This page is an appendix to the scientific paper: Torsional waves in a bowed string. The research question: why is there so little jitter in the sound of a bowed string? The bow drives the surface of the string, not its centre of mass. And the resonances for torsional motion are unrelated to those from transverse motion. So how big is the rω term compared with v, and why don't we notice inharmonic resonances?
The figure below, reproduced from the paper, shows the velocity, in time and frequency domain representation, of the transverse and torsional waves in a bass E string, bowed by an experienced string player. For comparison, the torsional wave is represented by rω, the product of the string radius and the angular velocity. Of course v drives the bridge more effectively than ω. But that doesn't answer our question, because the stick-slip action of the bow doesn't drive v, it drives v+rω. Human hearing is very sensitive to jitter and rω/v is not negligible!
Sound of the transverse wave
Sound of the torsional wave
What you are hearing is not the sound made by an instrument, but the sounds of v and rω of the string respectively, captured electromagnetically as described in the paper. Notice that both sounds have the clear pitch associated with a highly periodic signal and that, in both cases, the pitch is that of the transverse fundamental. This pitch corresponds to the period (26 ms) that is clearly visible in the time domain graphs. The pitch frequency (40 Hz) is the strongest harmonic in the transverse wave, and is also of course the spacing between adjacent harmonics. In the torsional wave, it is also the spacing of harmonics, but the fundamental at this frequency is very weak. The transverse velocity wave sounds rather like a bowed bass string. The similarity is not surprising: both are bowed strings. (The spectra are very different, of course. Although the force exerted on the bridge increases with frequency when compared with velocity, this is in part offset by the lack of filtering by the radiativity of the instrument.) The angular velocity wave also sounds somewhat like a bowed bass that has been filtered in an odd way; however, the rich harmonic content and the initial transients suggest a bowed string. The formants around 225 and 450 Hz are near the frequencies of the natural resonances of the torsional wave, in the absence of a bow. These are so strong, however, that one or both of the harmonics may be heard individually in the torsional sound file.
The animation (made by Heidi Hereth) shows idealised Helmholtz motion of a transverse wave.
A brief introduction and summary
The main function of a violin or bass bow is to induce a sideways or transverse motion of the string. Rosin placed on a bow ensures that static friction with the string may be much greater than kinetic friction. Consequently, in a cycle of normal playing, the string at the position of the bow travels with the bow at a nearly constant, low velocity in one direction (the stick phase), then slides rapidly past the bow in the opposite direction (the slip phase), as shown in the animation.
However the bow acts on the surface of the string, rather than at its centre, and so also must exert a twisting or torsional force. This torque excites additional torsional or twisting waves that travel up and down the string. These torsional waves exert only a small torque on the bridge and so produce little sound by themselves. Nevertheless, they can have an important effect on the overall sound produced.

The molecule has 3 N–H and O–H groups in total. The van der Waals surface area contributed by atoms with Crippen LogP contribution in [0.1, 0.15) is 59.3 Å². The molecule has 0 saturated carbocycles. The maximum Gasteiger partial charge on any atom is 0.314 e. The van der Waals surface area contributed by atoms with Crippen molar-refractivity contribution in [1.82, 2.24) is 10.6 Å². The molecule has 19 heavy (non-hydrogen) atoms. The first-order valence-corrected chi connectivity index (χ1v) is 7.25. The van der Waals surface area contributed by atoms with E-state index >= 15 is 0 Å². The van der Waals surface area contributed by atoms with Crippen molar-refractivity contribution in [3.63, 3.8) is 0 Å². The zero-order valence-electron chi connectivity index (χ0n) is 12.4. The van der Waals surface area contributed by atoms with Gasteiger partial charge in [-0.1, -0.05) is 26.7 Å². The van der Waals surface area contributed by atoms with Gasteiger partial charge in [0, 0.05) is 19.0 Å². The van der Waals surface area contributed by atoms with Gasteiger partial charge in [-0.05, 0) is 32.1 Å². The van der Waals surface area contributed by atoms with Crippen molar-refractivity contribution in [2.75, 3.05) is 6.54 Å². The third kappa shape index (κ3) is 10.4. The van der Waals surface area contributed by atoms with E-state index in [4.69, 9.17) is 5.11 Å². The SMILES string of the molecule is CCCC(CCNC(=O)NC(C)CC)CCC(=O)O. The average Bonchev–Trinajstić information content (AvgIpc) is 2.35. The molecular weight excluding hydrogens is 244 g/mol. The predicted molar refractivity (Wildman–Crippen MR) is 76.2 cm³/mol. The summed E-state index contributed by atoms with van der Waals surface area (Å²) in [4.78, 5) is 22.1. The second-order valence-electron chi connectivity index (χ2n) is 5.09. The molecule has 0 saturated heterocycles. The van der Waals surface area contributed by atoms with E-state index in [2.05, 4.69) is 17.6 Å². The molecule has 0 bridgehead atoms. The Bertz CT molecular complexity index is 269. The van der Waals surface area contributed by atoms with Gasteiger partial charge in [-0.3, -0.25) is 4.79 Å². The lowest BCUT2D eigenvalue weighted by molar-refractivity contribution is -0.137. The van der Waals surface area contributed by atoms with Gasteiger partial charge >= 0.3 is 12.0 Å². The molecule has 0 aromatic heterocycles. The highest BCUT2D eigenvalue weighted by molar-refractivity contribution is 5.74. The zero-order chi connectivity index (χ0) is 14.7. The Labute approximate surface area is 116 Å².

The motion of the point of contact between bow and string depends on both the transverse speed v of the string, and on the torsional velocity ω (its speed is v+rω, where r is the radius of the string). During the stick phase, v+r? must equal the bow speed. The component waves of the familiar transverse modes of the string are in harmonic ratios and so produce a periodic wave: one that repeats exactly after one period. However, there is no a priori harmonic relationship between the torsional and transverse waves. Consequently, the torsional waves may produce non-periodic motion or jitter at the bow-string contact. Because the ear is very sensitive to jitter, this can have a considerable effect on the perceived sound. So we set out to answer the question: in normal playing, why don't we hear jitter associated with the inharmonic resonances of the torsional motion and its contribution to the speed of the bow-string contact point?
The bowed string has been studied for centuries by scientists, including Helmholtz and Raman. It is thus a little surprising to discover that the relative magnitudes and phases of the torsional and transverse motion had not been measured. We did this electromechanically by attaching tiny sensing coils, using a low bass string to minimise perturbation.
The magnitude of the torsional waves was surprising: they may contribute as much as tens of percent of the speed at the contact point with the bow, as shown in the figure above. In the first experiments, the strings were bowed by experienced players. In musically acceptable bowing regimes, the torsional motion was always phase-locked to the transverse waves, producing highly periodic motion. The spectrum of the torsional motion includes the fundamental and harmonics of the transverse wave, with strong formants at the natural frequencies of the torsional standing waves in the whole string. Volunteers with no experience on bowed string instruments, on the other hand, often produced non-periodic motion. This suggests that experienced players have learnt how to find quickly the subtle combination of bow force and speed that phase locks the fundamental torsional wave to a nearby harmonic of the translational wave.
Eric Bavu worked on this project as an undergraduate research project. Other undergraduates who worked on earlier projects on the bowed string, and who therefore contributed to this project, are Pierre-Yves Placais and Manfred Yew.